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Finders keepers

Page history last edited by Ann Vipond 4 years, 7 months ago


Finders Keepers Losers Weepers

He was alone.

    An insignificant small boy wandering through a piece of wasteland towards the edge of this Lancashire mill town.


He was alert.

    Watching and poking things in the fallen leaves with a convenient stick, noting acorns (but no conkers) and smashing up (poisonous) toadstools.


He was alarmed.

   Something brighter and shinier than it should be showed itself as he passed.


He picked it up.    Smooth and shiny metal and wood with holes rather caked and stuffed with the soft soil.  Would it work? It needed cleaning.


He wandered down into the soggy valley where the slimy stream wound its way among tall rushes to the dark pool, but it wasn't a day for building dens or dams.

He put it in the muddy waters and a few minutes of vigorous splashing cleaned out most of the dirt and a few more of hand numbing shaking got rid of most of the water.

He put it to his lips and blew and blew again. At first there was a sort of gargling and strangling sound then a weak note and then another until a whole row of notes could be heard but they were too far apart to make a tune.

He gave it a suck.   Eugh! A mouthful of foul spray made him spit vigorously but he persisted and soon a new line of notes could be heard, some of them were a bit feeble but except for a few at the extreme end they all seemed to work.

He started to play.  After a period of exploration and cacophony simple tunes started to appear.  "While shepherds watched" and "God save the King"  This was great! Well worth the effort of getting it going.


Things always seemed to get in the way of finding out how to play a musical instrument.

It was nice singing in a group at school in "singing together" on the radio and in the church choir but it was horrible always being asked to sing solos.

The was also that special time when he sang with his mother.  If you sang loudly face to face the voices blended in a special way and sounded different.  Almost like an instrument but not quite.

After choir practice when the assistant organist played on his own it was exciting to sit and watch.  Frequently he played a Toccata and Fugue that was very loud and if the little weight went above the pencil line the organ might blow up.  How wonderful to be allowed to play that!

Another of the choirboys who went to piano lessons with the organist was allowed to play the practice room piano but if you hadn't been taught you couldn’t play.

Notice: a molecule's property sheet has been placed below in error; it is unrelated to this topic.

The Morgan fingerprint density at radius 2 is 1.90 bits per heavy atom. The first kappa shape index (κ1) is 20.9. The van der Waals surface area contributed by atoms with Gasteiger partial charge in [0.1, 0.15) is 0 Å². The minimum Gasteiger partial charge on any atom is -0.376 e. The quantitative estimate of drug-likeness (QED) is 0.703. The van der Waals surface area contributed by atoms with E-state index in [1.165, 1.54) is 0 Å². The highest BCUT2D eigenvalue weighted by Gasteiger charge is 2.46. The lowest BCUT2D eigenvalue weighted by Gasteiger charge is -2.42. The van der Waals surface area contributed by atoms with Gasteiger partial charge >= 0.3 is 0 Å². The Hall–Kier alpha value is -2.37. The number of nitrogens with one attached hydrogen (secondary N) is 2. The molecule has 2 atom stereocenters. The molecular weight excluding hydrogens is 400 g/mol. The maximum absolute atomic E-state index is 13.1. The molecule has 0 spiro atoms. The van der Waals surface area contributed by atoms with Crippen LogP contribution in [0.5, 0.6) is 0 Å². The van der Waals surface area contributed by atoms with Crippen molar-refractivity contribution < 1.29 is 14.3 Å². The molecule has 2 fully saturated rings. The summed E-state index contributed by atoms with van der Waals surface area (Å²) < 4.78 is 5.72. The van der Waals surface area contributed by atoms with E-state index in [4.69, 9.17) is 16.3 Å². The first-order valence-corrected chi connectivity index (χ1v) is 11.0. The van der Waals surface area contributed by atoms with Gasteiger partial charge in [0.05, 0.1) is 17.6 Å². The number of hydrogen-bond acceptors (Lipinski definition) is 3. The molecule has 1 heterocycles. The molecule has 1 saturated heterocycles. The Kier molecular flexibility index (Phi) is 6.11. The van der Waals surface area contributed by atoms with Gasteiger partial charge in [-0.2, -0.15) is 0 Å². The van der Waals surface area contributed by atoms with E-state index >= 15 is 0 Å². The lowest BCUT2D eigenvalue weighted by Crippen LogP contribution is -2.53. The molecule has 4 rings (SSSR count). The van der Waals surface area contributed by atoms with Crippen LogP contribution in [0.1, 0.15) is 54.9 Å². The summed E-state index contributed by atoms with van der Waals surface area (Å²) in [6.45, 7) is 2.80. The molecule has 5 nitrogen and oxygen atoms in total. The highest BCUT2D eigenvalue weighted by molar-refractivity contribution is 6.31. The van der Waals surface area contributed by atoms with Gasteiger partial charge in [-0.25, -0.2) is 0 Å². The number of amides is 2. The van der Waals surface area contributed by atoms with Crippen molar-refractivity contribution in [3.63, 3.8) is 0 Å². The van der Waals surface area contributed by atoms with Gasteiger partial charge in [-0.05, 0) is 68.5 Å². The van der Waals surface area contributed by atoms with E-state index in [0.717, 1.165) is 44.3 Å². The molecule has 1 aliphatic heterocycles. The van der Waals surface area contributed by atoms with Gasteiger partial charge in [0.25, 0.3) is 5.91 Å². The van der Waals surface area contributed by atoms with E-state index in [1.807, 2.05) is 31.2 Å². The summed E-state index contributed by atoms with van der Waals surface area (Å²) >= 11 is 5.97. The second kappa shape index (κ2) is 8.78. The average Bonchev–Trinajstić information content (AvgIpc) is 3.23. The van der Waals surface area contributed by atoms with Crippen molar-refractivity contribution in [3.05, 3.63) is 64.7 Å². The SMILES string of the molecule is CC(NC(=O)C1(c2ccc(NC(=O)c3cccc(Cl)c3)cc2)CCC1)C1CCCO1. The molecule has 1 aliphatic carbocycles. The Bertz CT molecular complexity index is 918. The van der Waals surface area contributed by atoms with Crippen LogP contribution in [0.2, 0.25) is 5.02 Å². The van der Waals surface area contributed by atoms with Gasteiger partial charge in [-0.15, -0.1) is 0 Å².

There was also the harmonium that was in another room at the end of the Sunday school.  It was possible to pick out tunes on this secretly, after practice for several weeks. Someone must have heard him though and one week the harmonium was locked

Then there was the mandolin and the ukulele in the attic they were in the special corner that mustn't be touched.  This was for things owned by -----


He couldn’t now remember them being played. All he could remember was a hospital room and a big cylinder by the bed that he said he could breathe from if he needed it and then no more.  He knew the ashes were in a pretty garden in Manchester though.

He did secretly pluck the strings quietly from time to time but it made him very sad.  ……………


Through the late autumn afternoon more tunes started to appear.  Some didn’t seem to fit because all the right notes weren't there but he was sure that it wasn't because the instrument was wrong it just didn't seem to have them.  Sometimes he could get them to fit though if he chose a different note to start on.

By the time he was on his way home for tea through the cobbled streets in the late autumn dusk, several tunes were quite good. Some simple harmonies had started to come in and he was looking forward to being able to play them to his mother when she came home from working in the shop, just before he went to bed.


"What have you got there and where did you get it from" said his grandmother as he entered the partially decorated hallway with his prize.


(The empty panels in the paper stared back at him.  They had been left  when…….)


"I found it in the bushes in the Jumbles"  he replied honestly with hesitation. He knew this could mean trouble.

"Give it to me, its filthy and you don’t know what you might catch from it, and how many times have I told you not to go there, its dirty and dangerous I'll tell your mum when she gets home and its off to bed straight after tea".

He reluctantly handed it over,  "its quite clean I gave it a good wash and I'm sure it can be washed again."

He sat down to eat his bread and dripping, there were cold potatoes too and Marmite too.

Getting sent to bed early wasn’t really a problem because as long as he was careful to hide the light he could read as much as he liked.  But he did miss his mum, although these days she was much quieter when he asked how things had gone in the shop.


He reached for his current favourite book.  This had been secretly taken from the untouchable collection in the loft, one of the three volumes of "Engineering Wonders of the World"  One day he would build real dams bridges and houses.

Music and painting were nice but other things were nicer.   The voice drifted up from the hall as he quickly switched off the light.


"He's been over to that waste land again and I've sent him to bed early.  He brought back a filthy mouth organ that he found there and I've thrown it in the bin.  He doesn’t listen to anything I say you'll have to have a word with him."


He was alone.


Ian Kimber 2016 


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